Investigators are probing the digital footprint of Bryan Kohberger, the suspect accused of killing four Idaho college students in an early morning attack last year, according to new court documents.
The documents include search warrant applications for some of Kohberger's internet activity and some additional phone records, as well as some of the four victims' social media accounts. There is "probable cause to believe" that those records could yield evidence regarding the November killings of Kaylee Goncalves, Xana Kernodle, Ethan Chapin and Madison Mogen at the girls' off-campus home in Moscow, Idaho, the documents say.
Though they do not reveal details of what the warrants obtained, the records indicate that prosecutors have launched an expansive examination of Kohberger's activities online as they probe the suspect's possible connection to the victims – and the crimes he is accused of committing.
"The case has only just begun once you make an arrest," said Robert Boyce, an ABC News contributor and retired chief of detectives in the New York Police Department. "You want to see what he was looking up. You want to know what he was saying, whether under his or under an assumed name on these platforms."
"They want to establish his state of mind, who he talks to and what he talks about," Boyce said. "There could be probative materials there."
The Latah County Prosecutor's Office, leading the case against Kohberger, did not reply to requests from ABC News for comment.
Kohberger, 28, was indicted last month on charges including four counts of first-degree murder and one count of burglary. At his arraignment last week, Kohberger declined to offer a plea, so the judge entered a not guilty plea on his behalf.
A trial date was set for Oct. 2.
Prosecutors allege that in the early morning hours of November 13, 2022, Kohberger, a Ph.D. student at Washington State University's department of criminal justice and criminology, broke into an off-campus home and stabbed to death four University of Idaho students: Ethan Chapin, 20; Madison Mogen, 21; Xana Kernodle, 20, and Kaylee Goncalves, 21.
After a more than six-week hunt police zeroed in on Kohberger as a suspect, tracking his white Hyundai Elantra, cell phone signal data, and recovering what authorities say was his DNA on a knife sheath found next to one of the victims bodies, according to court documents. He was arrested on December 30 in Pennsylvania, after driving cross-country to spend the holidays at his family home in Albrightsville, PA.
The murder weapon has not been recovered, authorities have said.
Among the new documents are search warrant applications for Kohberger's accounts on Reddit, Google and TikTok, as well as the four victims' Snapchat accounts, and additional records from AT&T.
Investigators obtained information from the suspect's Reddit account this spring, including his public posts and private messages with other users; saved files and photos; and location data, court documents show.
Investigators had also previously obtained records from Kaylee Goncalves' Reddit account, earlier court filings show.
In the affidavit for Kohberger's arrest, officials noted he had previously "posted a Reddit survey which ... asked for participants to provide information to 'understand how emotions and psychological traits influence decision making when committing a crime.'"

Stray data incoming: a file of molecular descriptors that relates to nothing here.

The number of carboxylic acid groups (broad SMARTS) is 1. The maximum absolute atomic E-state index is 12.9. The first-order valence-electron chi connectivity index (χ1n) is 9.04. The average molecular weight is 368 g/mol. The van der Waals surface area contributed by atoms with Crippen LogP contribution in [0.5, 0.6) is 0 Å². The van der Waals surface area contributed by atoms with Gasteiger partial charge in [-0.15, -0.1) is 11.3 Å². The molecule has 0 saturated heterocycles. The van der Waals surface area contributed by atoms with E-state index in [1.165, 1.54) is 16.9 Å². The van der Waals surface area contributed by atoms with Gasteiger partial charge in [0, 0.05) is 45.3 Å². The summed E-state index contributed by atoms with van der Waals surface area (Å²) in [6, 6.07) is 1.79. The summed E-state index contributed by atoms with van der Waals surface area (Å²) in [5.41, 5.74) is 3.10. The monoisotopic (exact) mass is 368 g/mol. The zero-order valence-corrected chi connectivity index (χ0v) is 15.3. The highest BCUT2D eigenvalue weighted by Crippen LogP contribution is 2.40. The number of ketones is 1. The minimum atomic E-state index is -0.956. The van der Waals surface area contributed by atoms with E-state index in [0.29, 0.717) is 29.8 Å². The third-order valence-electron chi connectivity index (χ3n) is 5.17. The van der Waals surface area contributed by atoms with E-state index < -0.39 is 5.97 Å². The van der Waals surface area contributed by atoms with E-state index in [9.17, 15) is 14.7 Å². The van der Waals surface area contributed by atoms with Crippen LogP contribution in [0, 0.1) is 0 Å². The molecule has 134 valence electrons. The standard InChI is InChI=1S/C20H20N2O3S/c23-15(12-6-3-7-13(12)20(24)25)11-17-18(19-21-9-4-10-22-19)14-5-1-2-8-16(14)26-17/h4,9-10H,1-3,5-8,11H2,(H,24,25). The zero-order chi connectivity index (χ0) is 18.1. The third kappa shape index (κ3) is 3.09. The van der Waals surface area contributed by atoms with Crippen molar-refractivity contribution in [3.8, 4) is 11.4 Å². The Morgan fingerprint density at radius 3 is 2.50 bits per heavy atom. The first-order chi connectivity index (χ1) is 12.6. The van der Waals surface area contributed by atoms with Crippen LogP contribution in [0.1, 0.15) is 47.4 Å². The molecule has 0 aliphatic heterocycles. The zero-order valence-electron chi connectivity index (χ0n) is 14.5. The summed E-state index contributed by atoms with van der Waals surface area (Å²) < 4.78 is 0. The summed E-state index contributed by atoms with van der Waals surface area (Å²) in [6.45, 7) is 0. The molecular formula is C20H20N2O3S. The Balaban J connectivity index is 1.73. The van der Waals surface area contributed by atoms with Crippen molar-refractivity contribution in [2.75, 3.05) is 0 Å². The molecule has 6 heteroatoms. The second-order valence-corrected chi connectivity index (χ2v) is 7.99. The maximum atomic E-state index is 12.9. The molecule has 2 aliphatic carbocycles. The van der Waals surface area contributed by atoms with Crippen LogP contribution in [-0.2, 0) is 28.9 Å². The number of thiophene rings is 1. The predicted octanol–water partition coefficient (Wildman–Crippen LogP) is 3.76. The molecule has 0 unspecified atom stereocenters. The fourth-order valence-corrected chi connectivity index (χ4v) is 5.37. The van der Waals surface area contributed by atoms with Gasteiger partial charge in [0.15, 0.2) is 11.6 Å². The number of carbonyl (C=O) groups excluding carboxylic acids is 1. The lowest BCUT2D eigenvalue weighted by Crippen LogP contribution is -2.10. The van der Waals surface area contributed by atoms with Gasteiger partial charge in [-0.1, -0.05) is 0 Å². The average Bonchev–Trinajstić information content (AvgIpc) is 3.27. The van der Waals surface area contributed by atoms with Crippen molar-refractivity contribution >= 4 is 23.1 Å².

From Kohberger's Google account, investigators, according to the new filings, have also pulled extensive records: emails, including drafts and trash; "hangouts" and "chats" including photos; his Google Drive, including "documents, spreadsheets, presentations and files, and associated metadata."
The warrant also obtained information about his search and browsing history; calendar events and contacts, Google Play purchases, along with his Google Pay transactions; court documents show.
"You want to develop a profile of him in your case, sometimes a psychological profile," Boyce said.
"They want to put a knife in that sheath, because they don't have it right now. So you want to see if he bought it somewhere online, you're looking at credit card receipts," he added. "The more evidence you can put before a judge, the better you've got."
Investigators also obtained additional AT&T records for a subscriber "unknown at this time," for the specific time period of June 23, 2022 to August 1, 2022 "including any messages, records, files, logs, or information that have been deleted but are still available," including cell tower pings that transmitted outgoing and incoming calls.
Investigators previously used cell tower data to link Kohberger to the killings' crime scene, court documents show.
Records from "Strava," an internet service which allows users to track their physical exercise and share their performance on social networks, were also obtained, filings show – including "biometric information" like "exercise data," session logs, geolocation data, contacts and photos. Names and accounts obtained were redacted, but the search warrant application says there is "information related to the investigation" into the students' killings.
Records related to the four victims' Snapchat accounts were also obtained, according to the documents, including "communications or other messages sent or received by the accounts," logs of previous snaps, stories and chats, and "all records pertaining to communications between Snapchat and any person regarding the user or the user's Snapchat accounts, including contacts with support services, and all records of actions taken, including suspensions of the accounts."
"There's a lot to this case, technology-wise. It's an evolving and changing field but it's the best evidence you have – because it's irrefutable, unbiased, human error-free," Boyce said. "It may not be one knockout punch – but there could be overwhelming circumstantial evidence."